Kawamata is one of the artists that inspired me, as his works is based in the midst of demolition and construction which is similar to my project. I was inspired by how he sets an existing building into new and unusual structures by turning these environments "inside out". My intention is to have more knowledge of my concept and to find artists that could influence me creating new experimentation.
Tadashi Kawamata, CHAIRS
"THE GATHERING" - Robert and Shana ParkeHarrison
JOHN CHAMBERLAIN, Sprayed Myopia
JOHN CHAMBERLAIN, DOGEYEMATADOR (2010)
DENNIS OPPENHEIM, Compression (Poison Oak, 1970)
CHRISTOPH BUCHEL, Dump
DEMOLITION SITE // Aftermath, JOEL MEYEROWITZ
DEMOLITION SITE 3// Aftermath, JOEL MEYEROWITZ
DEMOLITION SITE 5 // Aftermath, JOEL MEYEROWITZ
DEMOLITION SITE 7 // Aftermath, JOEL MEYEROWITZ
DEMOLITION SITE 9// Aftermath, JOEL MEYEROWITZ
(Credit: Textile Persepectives in Mixed-Media Sculpture)
Viktor & Rolf, Haute Couture / Fall (2016)
Exploring the Use of Plastics
GARMENT RESEARCH // VEST
Toile (Vest) for my Final Outcome
PRIMARY RESEARCH // Liverpool Street Station
INDUSTRIALISED BUILDING - Jackblock 2
INDUSTRIALISED BUILDING - Jackblock
INDUSTRIALISED BUILDING - G80
INDUSTRIALISED BUILDING 3// Diamant
INDUSTRIALISED BUILDING - Barets
INDUSTRIALISED BUILDING - Catenary Construction
INDUSTRIALISED BUILDING - Lens-Seibert
INDUSTRIALISED BUILDING - Peacemaker
INDUSTRIALISED BUILDING - Italsider
INDUSTRIALISED BUILDING - Estiot
INDUSTRIALISED BUILDING - Dynacore
INDUSTRIALISED BUILDING - Worker
INDUSTRIALISED BUILDING 4// Diamant
INDUSTRIALISED BUILDING - Ohlosson & Skame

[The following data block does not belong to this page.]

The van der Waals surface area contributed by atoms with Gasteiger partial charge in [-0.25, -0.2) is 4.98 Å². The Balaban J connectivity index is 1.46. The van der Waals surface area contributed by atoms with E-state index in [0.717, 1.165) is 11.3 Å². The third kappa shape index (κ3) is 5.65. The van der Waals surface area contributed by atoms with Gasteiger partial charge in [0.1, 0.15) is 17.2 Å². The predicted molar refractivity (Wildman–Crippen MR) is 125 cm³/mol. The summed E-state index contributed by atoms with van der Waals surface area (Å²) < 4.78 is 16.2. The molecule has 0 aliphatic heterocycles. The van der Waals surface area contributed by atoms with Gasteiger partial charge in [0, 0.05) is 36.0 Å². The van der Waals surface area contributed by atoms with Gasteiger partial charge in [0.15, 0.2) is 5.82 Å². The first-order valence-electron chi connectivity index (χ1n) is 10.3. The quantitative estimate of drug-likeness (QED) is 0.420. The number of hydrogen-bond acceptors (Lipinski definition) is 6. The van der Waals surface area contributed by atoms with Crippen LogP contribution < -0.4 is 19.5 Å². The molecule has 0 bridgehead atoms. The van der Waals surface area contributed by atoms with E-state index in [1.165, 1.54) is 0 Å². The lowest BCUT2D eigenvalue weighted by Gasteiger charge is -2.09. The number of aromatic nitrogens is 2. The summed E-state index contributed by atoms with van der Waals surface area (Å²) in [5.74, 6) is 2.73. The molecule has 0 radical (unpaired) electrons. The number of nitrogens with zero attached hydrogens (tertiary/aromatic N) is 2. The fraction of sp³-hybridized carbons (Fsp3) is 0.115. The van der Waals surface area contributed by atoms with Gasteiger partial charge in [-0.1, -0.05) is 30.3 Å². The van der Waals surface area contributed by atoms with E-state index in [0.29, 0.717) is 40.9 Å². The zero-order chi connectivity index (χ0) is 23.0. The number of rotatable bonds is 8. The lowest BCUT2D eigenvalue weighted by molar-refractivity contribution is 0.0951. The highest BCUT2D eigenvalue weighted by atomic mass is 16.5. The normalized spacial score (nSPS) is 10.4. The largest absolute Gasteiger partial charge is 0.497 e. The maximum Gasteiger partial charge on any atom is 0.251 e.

"Construction is turning London into a city of holes" :
"In London, most urban construction today is perceived as a nuisance rather than a sign of progress, greeted not with nostalgia for the old but frustration in the moment: a closed Tube station, a road diversion, a racket. As the capital grows, it goes through waves of rebuilding, each purporting to address a dominant issue." - As capital grows therefore, more building are being build or re-built. At the same time there's frustration within the public.
"In London’s last great rebuilding, in the mid-20th century, many mistakes were made — urbanism delegated mainly to traffic planners, terraces needlessly demolished, poor quality social housing, grim commercial canyons. But there was also an idea that the city was being rebuilt for the benefit of its inhabitants as visionary public projects such as the Southbank Centre, the Festival Hall, National Theatre and the Barbican emerged. Social housing, from Ernö Goldfinger’s Trellick Tower in the west to his Balfron Tower in the east, with a landscape of fine quality council housing in the middle, facilitated a genuinely socially integrated city." - There are other factor that can be argued that construction do 'benefits' us especially the public projects that was being build which contribute a good cause to the peoples.